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article imageThe 'Death Star' threatens Earth, sort of

By Paul Wallis     Mar 11, 2008 in Science
It looks fetal in the picture, but this actually two stars tearing each other to pieces. They orbit each other every eight months. One of them’s a star called a Wolf-Rayet star.They tend to explode from the poles, and Earth is directly overhead.
The Solar System isn’t on the galactic plane. It’s above it. Because we’re part of an old galaxy (The Sagittarius cluster) that was absorbed by the Milky Way, we’re also moving around the galaxy in the opposite direction to most of the rest of the galaxy.
Which is why we have a raging Wolf-Rayet star underneath us. This thing is generating huge clouds of gas, which gravity is turning into a spiral.
It’s quite a spectacular sight, but even that’s not the problem.
The problem is that it might become a supernova. Supernovae are fun. One of them may well have set off an explosion which blew up half a galaxy, just recently. They’re not dull.
If so, not only will it produce the stellar equivalent of a hydrogen bomb explosion, it will also produce gamma rays.
Gamma rays are huge, powerful surges of energy which are believed to travel faster than light, and according to many people they could wipe out life on Earth.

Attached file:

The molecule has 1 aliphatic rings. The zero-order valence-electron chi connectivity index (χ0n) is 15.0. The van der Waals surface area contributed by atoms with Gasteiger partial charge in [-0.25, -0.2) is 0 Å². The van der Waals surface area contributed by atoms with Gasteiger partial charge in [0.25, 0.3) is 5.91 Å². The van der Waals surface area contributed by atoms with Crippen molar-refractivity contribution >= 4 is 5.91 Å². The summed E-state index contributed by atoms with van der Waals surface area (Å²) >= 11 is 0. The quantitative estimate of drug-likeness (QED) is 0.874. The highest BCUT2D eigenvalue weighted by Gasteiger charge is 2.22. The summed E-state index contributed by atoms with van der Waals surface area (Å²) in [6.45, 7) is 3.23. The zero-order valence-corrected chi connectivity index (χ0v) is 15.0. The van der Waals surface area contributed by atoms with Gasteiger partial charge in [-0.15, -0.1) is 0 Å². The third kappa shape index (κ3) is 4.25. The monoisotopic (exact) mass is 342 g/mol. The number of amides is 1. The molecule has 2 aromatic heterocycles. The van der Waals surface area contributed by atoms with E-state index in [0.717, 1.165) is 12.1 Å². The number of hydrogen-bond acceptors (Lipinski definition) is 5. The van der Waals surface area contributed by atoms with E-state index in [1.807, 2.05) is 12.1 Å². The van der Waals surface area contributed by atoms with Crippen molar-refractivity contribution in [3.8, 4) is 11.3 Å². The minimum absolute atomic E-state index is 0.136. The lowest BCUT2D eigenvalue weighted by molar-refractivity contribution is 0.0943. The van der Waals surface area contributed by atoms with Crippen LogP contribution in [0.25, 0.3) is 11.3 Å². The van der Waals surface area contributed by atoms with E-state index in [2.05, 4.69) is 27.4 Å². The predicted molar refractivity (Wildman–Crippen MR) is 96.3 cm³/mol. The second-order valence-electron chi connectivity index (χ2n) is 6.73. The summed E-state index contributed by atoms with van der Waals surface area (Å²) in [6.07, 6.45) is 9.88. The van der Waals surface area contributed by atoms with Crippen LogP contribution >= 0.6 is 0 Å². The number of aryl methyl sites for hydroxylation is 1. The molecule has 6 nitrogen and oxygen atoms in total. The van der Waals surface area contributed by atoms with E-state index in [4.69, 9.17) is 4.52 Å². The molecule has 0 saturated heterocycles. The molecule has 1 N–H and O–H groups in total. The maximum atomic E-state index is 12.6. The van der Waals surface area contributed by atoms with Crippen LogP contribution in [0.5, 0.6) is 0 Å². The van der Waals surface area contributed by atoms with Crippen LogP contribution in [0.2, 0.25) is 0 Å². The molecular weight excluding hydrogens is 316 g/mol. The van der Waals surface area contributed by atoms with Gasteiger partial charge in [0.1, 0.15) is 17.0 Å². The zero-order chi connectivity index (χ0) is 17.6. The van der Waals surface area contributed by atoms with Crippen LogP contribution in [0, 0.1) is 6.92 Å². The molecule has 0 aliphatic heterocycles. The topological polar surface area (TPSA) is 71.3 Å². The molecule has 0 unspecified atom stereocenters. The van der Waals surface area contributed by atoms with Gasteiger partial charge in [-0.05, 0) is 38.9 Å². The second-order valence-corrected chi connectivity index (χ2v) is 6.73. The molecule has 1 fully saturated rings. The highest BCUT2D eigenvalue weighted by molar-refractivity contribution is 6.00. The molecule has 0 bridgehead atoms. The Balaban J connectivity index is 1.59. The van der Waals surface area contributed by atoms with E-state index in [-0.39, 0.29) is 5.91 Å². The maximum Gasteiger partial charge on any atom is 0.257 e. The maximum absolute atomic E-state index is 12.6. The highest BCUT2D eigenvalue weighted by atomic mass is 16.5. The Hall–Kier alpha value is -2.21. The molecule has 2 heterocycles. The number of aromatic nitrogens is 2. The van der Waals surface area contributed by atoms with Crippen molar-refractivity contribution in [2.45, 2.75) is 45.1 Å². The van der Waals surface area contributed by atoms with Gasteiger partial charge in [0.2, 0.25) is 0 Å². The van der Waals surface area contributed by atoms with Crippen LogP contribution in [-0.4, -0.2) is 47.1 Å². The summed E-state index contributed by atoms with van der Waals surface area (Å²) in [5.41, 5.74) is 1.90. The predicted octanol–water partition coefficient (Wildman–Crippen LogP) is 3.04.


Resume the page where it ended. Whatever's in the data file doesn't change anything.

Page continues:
The Sydney Morning Herald:
"From our vantage point," said Dr Tuthill, (University of Sydney astronomer whose team discovered the star) "we are looking right down the gun barrel. That's what's got us worried."
In 2003 a University Of Kansas astrophysicist, Adrian Melott, said a cosmic gamma ray burst from an exploding star triggered a mass extinction of life 443 million years ago. Dr Tuthill said it was impossible to say when WR 104 would explode. "It could be tomorrow, or in 100,000 years [but] it will definitely blow up. It's a ticking bomb."
Although the star was a possible candidate for a burst of gamma rays, "there are a lot of uncertainties". And more work was needed to establish the exact path of any radiation blast.
So it’s threatening Earth, in a manner of speaking.
Actually our neighborhood has a few other things to think about: Betelgeuse and Antares, supergiant stars, could make the Wolf-Rayet look like a firecracker if they went nova. Betelgeuse is 600 light years away, and the shock wave alone would flatten the sector. Antares is 8.6 light years away. The Wolf-Rayet is 8000 light years away.
The idea of cosmic events destroying life on Earth isn’t new.
Many say that because of them, life couldn’t exist at all, and probably never has.
These people are called marketing consultants.
More about Wolf rayet stars, Gamma rays, Astronomy